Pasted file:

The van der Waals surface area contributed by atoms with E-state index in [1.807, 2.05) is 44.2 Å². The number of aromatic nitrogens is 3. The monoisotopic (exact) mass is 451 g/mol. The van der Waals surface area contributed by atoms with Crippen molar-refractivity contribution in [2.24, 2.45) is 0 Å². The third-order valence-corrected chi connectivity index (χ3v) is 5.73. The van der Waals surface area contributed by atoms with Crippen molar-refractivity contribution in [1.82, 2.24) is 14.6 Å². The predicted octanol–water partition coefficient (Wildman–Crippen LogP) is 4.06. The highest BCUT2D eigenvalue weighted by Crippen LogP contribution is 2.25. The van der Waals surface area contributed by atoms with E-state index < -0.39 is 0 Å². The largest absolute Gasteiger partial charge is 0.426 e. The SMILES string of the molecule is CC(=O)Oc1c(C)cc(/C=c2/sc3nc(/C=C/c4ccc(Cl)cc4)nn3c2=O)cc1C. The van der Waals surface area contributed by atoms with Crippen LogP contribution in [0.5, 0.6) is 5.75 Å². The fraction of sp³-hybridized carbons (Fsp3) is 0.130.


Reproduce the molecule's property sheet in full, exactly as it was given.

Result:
The van der Waals surface area contributed by atoms with E-state index in [1.807, 2.05) is 44.2 Å². The number of aromatic nitrogens is 3. The monoisotopic (exact) mass is 451 g/mol. The van der Waals surface area contributed by atoms with Crippen molar-refractivity contribution in [2.24, 2.45) is 0 Å². The third-order valence-corrected chi connectivity index (χ3v) is 5.73. The van der Waals surface area contributed by atoms with Crippen molar-refractivity contribution in [1.82, 2.24) is 14.6 Å². The predicted octanol–water partition coefficient (Wildman–Crippen LogP) is 4.06. The highest BCUT2D eigenvalue weighted by Crippen LogP contribution is 2.25. The van der Waals surface area contributed by atoms with E-state index < -0.39 is 0 Å². The largest absolute Gasteiger partial charge is 0.426 e. The SMILES string of the molecule is CC(=O)Oc1c(C)cc(/C=c2/sc3nc(/C=C/c4ccc(Cl)cc4)nn3c2=O)cc1C. The van der Waals surface area contributed by atoms with Crippen LogP contribution in [0.5, 0.6) is 5.75 Å². The fraction of sp³-hybridized carbons (Fsp3) is 0.130.